Akhenaten and the Egyptian Reformation

It’s a little known fact that ancient Egypt, briefly, became monotheistic. It abandoned its famous gods in favour of one, mysterious deity. Sadly for the Egyptians, they hadn’t turned to the One God, but the sun. Re or Ra, the sun god, was re-named the Aten, and was magnified above all other gods. The Pharaoh who brought about these changes was Amenhotep IV, of the 18th dynasty, around 1350 BC. He was married to the beautiful Nefertiti, whose bust is remarkably preserved. This Pharaoh changed his name, removing Amun (Amun and Amen are interchangeable), the chief of the Egyptian pantheon, and becoming Akhenaten. He abandoned the old capitals of Luxor and Memphis, building a new, monotheistic city in the desert, Armana. Soon, Akhenaten forbade the worship of all other deities. Unlike the dark, eerie temples of other gods, Aten’s temples were colourful and open-roofed, allowing in the sun’s rays. No statues of Aten were allowed, as this was considered idolatry. Instead, stylised portraits of the royal family lined the walls.

Akhenaten composed a hymn to his new god, which goes:


How manifold it is, what thou hast made!

They are hidden from the face (of man).

O sole god, like whom there is no other!

Thou didst create the world according to thy desire,

Whilst thou wert alone: All men, cattle, and wild beasts,

Whatever is on earth, going upon (its) feet,

And what is on high, flying with its wings.

The countries of Syria and Nubia, the land of Egypt,

Thou settest every man in his place,

Thou suppliest their necessities:

Everyone has his food, and his time of life is reckoned.

Their tongues are separate in speech,

And their natures as well;

Their skins are distinguished,

As thou distinguishest the foreign peoples.

Thou makest a Nile in the underworld,

Thou bringest forth as thou desirest

To maintain the people (of Egypt)

According as thou madest them for thyself,

The lord of all of them, wearying (himself) with them,

The lord of every land, rising for them,

The Aton of the day, great of majesty.

You are in my heart,

There is no other who knows you,

Only your son, Neferkheprure, Sole-one-of-Re [Akhenaten],

Whom you have taught your ways and your might.

[Those on] earth come from your hand as you made them.

When you have dawned they live.

When you set they die;

You yourself are lifetime, one lives by you.

All eyes are on [your] beauty until you set.

All labour ceases when you rest in the west;

When you rise you stir [everyone] for the King,

Every leg is on the move since you founded the earth.

You rouse them for your son who came from your body.

The King who lives by Maat, the Lord of the Two Lands,

Neferkheprure, Sole-one-of-Re,

The Son of Re who lives by Maat. the Lord of crowns,

Akhenaten, great in his lifetime;

(And) the great Queen whom he loves, the Lady of the Two Lands,

Nefer-nefru-Aten Nefertiti, living forever

(Translated by Pritchard and Lichtheim)


 C.S. Lewis compared it to the Jewish Psalms in its praise and style, and there is something truly pious about it, even though it is addressed to the sun and revels in the King's self-importance.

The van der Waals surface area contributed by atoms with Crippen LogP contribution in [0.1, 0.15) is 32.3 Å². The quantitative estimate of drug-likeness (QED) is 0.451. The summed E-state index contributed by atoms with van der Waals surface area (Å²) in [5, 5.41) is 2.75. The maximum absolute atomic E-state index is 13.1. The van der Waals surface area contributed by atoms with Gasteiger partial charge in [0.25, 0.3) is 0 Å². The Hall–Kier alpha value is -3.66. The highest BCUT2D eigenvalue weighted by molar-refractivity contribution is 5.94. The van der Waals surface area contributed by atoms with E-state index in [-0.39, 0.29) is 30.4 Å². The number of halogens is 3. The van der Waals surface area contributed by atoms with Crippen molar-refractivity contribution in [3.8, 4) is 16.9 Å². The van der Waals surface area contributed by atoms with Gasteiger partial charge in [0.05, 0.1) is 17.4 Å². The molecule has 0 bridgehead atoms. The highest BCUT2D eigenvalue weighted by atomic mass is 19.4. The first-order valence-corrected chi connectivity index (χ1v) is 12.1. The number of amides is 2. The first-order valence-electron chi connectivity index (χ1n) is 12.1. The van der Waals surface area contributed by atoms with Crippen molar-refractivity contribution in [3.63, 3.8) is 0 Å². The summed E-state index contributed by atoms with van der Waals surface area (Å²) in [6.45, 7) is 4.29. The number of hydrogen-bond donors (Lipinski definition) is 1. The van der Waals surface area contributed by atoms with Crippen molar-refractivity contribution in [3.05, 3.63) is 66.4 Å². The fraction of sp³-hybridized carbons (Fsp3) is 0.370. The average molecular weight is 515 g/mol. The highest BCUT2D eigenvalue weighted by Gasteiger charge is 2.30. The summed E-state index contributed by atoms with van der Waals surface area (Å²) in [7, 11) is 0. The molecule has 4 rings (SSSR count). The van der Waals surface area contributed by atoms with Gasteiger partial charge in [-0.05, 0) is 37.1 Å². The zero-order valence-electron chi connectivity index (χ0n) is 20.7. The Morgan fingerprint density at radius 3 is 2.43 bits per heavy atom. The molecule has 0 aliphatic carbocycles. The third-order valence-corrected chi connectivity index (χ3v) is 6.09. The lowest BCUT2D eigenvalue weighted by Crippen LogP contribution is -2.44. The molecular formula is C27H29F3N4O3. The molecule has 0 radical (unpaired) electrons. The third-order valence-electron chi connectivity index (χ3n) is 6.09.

Egypt's montheistic king. Personal picture of Gérard Ducher

No-one seems able to account for this sudden change in religion. The Pharaoh’s son and heir, Tutankhaten, reverted to the old gods when he inherited the throne aged 13, and changed his name accordingly, exchanging the Aten for the chief of the old gods, Amun, thus becoming Tutankhamun. His tomb was famously discovered in 1922 by Howard Carter, and is now the subject of an ITV drama.

I’m intrigued by all this. The introduction of monotheism happened around 90 years after the Hebrew Exodus. Could it be that Amenhotep was aware of a deity far greater than the native Egyptian ones? One that could turn even the mighty Nile into blood, summoning plagues of locusts and frogs? Although the king could not identify this great God, he knew that images of Him were forbidden and that He was not one god among many, but one God among no-others. The Hebrews had originally asked the then pharaoh to go out into the desert to offer sacrifices. Could this be the inspiration behind Akhenaten’s new desert capital, away from the other gods? This God was unknown to the king. Perhaps he simply knew him as ‘I AM’. In the absence of any revelation, Akhenaten instead worshipped the sun, the most powerful object in the galaxy that he could see.

Tutankhamun, the ‘heretic’s’ son, died mysteriously at the age of 18. His father Akenaten’s statues were defaced and destroyed, and the Aten was abolished. The old gods returned, and Egypt once more sank into the depths of polytheism.

Romans 1:20 says

For since the creation of the world His invisible attributes are clearly seen, being understood by the things that are made, even His eternal power and Godhead, so that they are without excuse, because, although they knew God, they did not glorify Him as God, nor were thankful, but became futile in their thoughts, and their foolish hearts were darkened. Professing to be wise, they became fools, and changed the glory of the incorruptible God into an image made like corruptible man—and birds and four-footed animals and creeping things.

Akhenaten was aware, I believe, of the one true God’s invisible attributes, though his fallen mind was unable to fully identify and know Him. Soon though, after his death, Egyptians returned to their bird-headed and animal-bodied gods. 

Top photograph: Jean-Pierre Dalbéra from Paris, France